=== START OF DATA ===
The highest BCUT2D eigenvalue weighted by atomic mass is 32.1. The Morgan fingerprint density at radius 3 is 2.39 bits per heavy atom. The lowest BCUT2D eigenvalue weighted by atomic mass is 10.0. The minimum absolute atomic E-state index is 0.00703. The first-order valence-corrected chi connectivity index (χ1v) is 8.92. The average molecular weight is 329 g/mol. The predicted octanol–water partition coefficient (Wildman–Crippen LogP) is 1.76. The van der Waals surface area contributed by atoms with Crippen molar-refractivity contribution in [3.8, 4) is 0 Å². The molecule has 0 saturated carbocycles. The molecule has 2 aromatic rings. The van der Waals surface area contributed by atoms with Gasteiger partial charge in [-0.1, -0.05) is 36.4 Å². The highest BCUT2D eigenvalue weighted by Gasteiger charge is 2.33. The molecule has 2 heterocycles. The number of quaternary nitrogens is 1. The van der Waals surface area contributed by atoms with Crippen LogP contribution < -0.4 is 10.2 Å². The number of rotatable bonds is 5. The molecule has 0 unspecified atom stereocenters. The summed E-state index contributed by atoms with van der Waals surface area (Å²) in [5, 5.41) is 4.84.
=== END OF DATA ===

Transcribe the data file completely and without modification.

The highest BCUT2D eigenvalue weighted by atomic mass is 32.1. The Morgan fingerprint density at radius 3 is 2.39 bits per heavy atom. The lowest BCUT2D eigenvalue weighted by atomic mass is 10.0. The minimum absolute atomic E-state index is 0.00703. The first-order valence-corrected chi connectivity index (χ1v) is 8.92. The average molecular weight is 329 g/mol. The predicted octanol–water partition coefficient (Wildman–Crippen LogP) is 1.76. The van der Waals surface area contributed by atoms with Crippen molar-refractivity contribution in [3.8, 4) is 0 Å². The molecule has 0 saturated carbocycles. The molecule has 2 aromatic rings. The van der Waals surface area contributed by atoms with Gasteiger partial charge in [-0.1, -0.05) is 36.4 Å². The highest BCUT2D eigenvalue weighted by Gasteiger charge is 2.33. The molecule has 2 heterocycles. The number of quaternary nitrogens is 1. The van der Waals surface area contributed by atoms with Crippen LogP contribution < -0.4 is 10.2 Å². The number of rotatable bonds is 5. The molecule has 0 unspecified atom stereocenters. The summed E-state index contributed by atoms with van der Waals surface area (Å²) in [5, 5.41) is 4.84.